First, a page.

The settings cog at the bottom left allows you to select colour and icon themes, and to install new ones. As you can see from the settings file above my installation uses both the Material Theme (for the icons) and the Nord Theme (for the colour scheme).
I also hide the menu bar (which can be toggled back on temporarily using ALT), and I have disabled the minimap by default.
Windows 10 also allows you to set custom colours for Windows’ title bars in the Color Settings area. Mine is set to 59, 66, 82, which is the same as the Nord background colour for the status bar.
Using Visual Studio Code
Visual Studio Code is amazingly powerful and flexible.
It is highly recommended to spend a little time with the Help and Learn resources on the welcome page in order to familiarise yourself.
Useful Keyboard Shortcuts
There are a huge number of shortcuts available in Help | Keyboard Shortcuts Reference. Here are some useful ones to learn:
Managing The display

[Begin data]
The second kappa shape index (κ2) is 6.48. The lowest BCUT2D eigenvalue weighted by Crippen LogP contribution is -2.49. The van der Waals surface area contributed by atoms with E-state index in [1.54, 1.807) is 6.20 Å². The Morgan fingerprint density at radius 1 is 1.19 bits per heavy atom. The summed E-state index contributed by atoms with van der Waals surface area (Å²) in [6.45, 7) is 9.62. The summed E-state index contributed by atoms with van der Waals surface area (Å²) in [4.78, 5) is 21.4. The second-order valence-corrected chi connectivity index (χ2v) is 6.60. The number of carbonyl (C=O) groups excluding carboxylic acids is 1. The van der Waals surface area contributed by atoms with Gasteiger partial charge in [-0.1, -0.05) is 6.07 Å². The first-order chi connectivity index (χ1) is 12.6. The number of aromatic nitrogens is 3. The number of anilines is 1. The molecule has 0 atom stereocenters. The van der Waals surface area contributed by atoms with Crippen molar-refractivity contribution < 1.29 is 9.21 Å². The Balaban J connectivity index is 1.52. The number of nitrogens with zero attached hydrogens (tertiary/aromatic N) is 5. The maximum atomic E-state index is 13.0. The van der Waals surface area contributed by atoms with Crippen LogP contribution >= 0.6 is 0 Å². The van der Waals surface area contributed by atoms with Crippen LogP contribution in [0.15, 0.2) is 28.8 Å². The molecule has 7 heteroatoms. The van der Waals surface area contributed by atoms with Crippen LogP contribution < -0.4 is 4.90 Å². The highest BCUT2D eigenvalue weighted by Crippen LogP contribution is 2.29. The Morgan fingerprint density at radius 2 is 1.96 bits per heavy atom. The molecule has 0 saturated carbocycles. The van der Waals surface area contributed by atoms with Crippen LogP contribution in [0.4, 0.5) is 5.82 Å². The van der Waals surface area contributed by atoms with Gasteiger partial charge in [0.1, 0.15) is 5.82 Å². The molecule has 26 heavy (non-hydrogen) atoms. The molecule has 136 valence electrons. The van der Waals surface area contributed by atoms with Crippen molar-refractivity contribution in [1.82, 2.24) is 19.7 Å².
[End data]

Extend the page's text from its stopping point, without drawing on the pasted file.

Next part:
|Toggle Side Bar
|Toggle Integrated Console
|Toggle full screen
|Zen mode (2x ESC to exit)
Manipulating the layout
|Move file in split layout
|Change editor group layout
|Find in Files
|Open Command Palette
code . | Opens the current directory in vscode code <filename> | Opens filename as a tab code azuredeploy.* | Opens the matched files as tabs
|Open from recent files
|Quick switch between open files
|Close active tab
|Select all occurrences of selected text
|Multiple vertically aligned cursors for block editing
|Allow multiple cursors to be placed using the mouse
|Come out of multiple cursor mode
|ALT-M / CTRL-ALT-M
|Minify / prettify JSON using JSON Tools
|Open Command Palette for Git Clone, Terraform Apply, Open Bash in Cloud Shell etc.
- Enter in new filenames including new subdirectories and they will be automatically created
- Copy and paste a folder with a number at the end and the copy will be incremented
- Drag and drop within the Explorer and also between windows